Last week, the Supreme Court ruled against the Biden administration’s student loan forgiveness proposal which would have forgiven $10,000-$20,000 of student loans per borrower. But the fight for student loan forgiveness isn’t going anywhere.
In a previous article for FEE, I highlighted how student loan forgiveness has already been happening and started under president Trump due to the freeze on interest accumulation. Although this may not be as visible as a $10,000 lower balance, frozen interest means the real cost of taking a loan out became smaller than the initial terms suggested.
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This highlights a simple truth about student loan forgiveness—the Biden administration has already and can continue to forgive student loans in spite of this ruling. In fact, they already have plans to do so.
Almost immediately after the Supreme Court decision was announced, the Biden administration announced their response.
Perhaps the most important announcement by the Department of Education was the introduction of a new student loan repayment plan—the SAVE plan.
The SAVE plan is a modification of the current REPAYE plan. Both of these plans are considered income-driven-repayment (IDR) plans.
IDR plans are complicated, but essentially they limit the size of a borrowers monthly payment based on income. The payment calculations depend on the borrower’s income relative to the poverty line.
Under the new guidelines by the Department of Education, someone making 225% of he federal poverty rate will now have their income completely protected from payments according to Fox Business. That means borrowers earning $32,805 or a family of four with income of $67,500 will be required to make payments of $0.
Even borrowers who make more than those amounts who qualify for a SAVE plan will see lower payments.
But wait, won’t low or zero dollar payments mean the interest on these loans will grow out of control? Nope. The administration is capping interest rates to make sure loan balances don’t grow. So how much do we expect someone to pay on a student loan with a required payment of $0 and no interest accumulation? It’s not hard to see that this is just shadow forgiveness.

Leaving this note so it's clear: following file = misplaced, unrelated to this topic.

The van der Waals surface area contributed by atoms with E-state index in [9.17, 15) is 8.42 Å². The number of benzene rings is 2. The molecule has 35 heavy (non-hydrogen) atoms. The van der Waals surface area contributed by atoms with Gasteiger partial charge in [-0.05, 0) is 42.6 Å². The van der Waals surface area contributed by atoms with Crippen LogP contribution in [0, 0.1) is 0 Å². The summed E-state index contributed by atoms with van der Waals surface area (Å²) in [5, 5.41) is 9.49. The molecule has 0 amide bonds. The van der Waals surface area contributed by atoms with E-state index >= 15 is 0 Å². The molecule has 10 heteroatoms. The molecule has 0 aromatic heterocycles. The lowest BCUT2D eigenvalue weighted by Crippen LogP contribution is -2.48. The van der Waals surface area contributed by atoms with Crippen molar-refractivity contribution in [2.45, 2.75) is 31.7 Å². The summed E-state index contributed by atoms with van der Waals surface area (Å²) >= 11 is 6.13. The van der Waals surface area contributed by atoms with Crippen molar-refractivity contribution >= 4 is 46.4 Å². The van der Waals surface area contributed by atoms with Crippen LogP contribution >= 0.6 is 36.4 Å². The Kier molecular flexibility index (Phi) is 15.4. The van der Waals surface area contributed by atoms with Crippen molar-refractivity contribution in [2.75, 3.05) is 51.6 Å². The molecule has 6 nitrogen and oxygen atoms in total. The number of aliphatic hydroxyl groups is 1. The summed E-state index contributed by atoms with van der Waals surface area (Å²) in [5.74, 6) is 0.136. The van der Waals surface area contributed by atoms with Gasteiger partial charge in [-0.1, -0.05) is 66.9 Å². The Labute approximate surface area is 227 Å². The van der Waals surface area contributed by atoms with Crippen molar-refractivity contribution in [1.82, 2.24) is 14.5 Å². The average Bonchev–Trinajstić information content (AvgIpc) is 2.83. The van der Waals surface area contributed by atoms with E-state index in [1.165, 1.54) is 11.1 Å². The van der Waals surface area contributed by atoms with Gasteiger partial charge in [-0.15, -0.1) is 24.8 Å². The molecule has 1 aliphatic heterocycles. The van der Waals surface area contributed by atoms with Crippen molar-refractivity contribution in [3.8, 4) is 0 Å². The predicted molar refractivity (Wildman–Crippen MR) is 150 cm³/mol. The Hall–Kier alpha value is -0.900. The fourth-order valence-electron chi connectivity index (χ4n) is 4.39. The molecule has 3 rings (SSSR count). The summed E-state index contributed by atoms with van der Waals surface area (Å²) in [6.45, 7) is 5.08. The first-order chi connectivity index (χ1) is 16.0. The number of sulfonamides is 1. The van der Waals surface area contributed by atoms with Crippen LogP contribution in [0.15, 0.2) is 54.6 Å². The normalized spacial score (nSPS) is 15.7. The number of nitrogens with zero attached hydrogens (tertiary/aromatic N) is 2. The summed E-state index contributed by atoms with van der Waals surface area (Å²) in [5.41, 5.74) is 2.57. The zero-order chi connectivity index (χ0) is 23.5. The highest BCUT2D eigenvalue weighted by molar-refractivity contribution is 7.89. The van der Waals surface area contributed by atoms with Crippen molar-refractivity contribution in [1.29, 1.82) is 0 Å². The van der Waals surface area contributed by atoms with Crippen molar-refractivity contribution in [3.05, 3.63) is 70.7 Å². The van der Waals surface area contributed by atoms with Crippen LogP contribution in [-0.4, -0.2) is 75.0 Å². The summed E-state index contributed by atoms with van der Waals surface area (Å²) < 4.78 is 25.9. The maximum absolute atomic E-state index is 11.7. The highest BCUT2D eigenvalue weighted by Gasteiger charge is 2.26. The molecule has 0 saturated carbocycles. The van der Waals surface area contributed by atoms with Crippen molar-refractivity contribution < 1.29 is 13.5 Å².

It doesn’t end here either. IDR plans already offered loan forgiveness to borrowers who made payments for 20-25 years. So borrowers who have a small payment under Biden’s new SAVE plan will see their balances disappear eventually based on already existing rules.
So, if a borrower qualifies for a $100 monthly payment, and they pay that over 20 years, that’s a total repayment of $24,000 (not even including the fact that the present value is lower). So if someone has a $50,000 student loan, that means they got forgiveness of $26,000. That dwarfs Biden’s $10,000 forgiveness promise struck down by courts.
Not only that, borrowers can get even more forgiveness if they take jobs in the government or non-profits. The Public Service Loan Forgiveness (PSLF) program grants forgiveness after just 10 years of payments to those who work for qualifying public and non-profit jobs. Using the previous example, that would increase forgiveness to $38,000 of the $50,000
The Cost of Our Student Loan System
It would be nice if the cost of this convoluted shadow forgiveness program was limited to the dollar value of the forgiveness (which ultimately is borne by taxpayers). But that isn’t the full cost.
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Perhaps an even worse aspect of this system, is it distorts the incentives of future generations in making career decisions. The current system, exacerbated by the Biden Administration’s new plans encourages and rewards those who take out massive student loans to pursue jobs which consumers do not value highly.
Even more damaging, the new repayment program exacerbates the use of PSLF which encourages workers to avoid value creating private sector jobs, and, instead, pursue wealth-extracting public sector jobs.
What world-improving things would have been created had individuals been left to become educated at their own expense? Those forgone benefits will go largely unseen a la Bastiat.
On the other hand, many will experience direct benefits from these programs which are very visible, making the programs very hard to end.
So while some have celebrated the Supreme Court decision as defeating loan forgiveness once and for all, I’m not nearly so optimistic. So long as the Department of Education has administrative control over the country’s student loan system, loan forgiveness is just a few bureaucratic tweaks away.
At this point, the only way the Supreme Court would be able to do anything about it is if they declared the Department of Education itself unconstitutional. But I doubt this will ever happen. Unfortunately, the administrative state seems to always be forgiven.
About the Author
Peter Jacobsen teaches economics and holds the position of Gwartney Professor of Economics. He received his graduate education at George Mason University.
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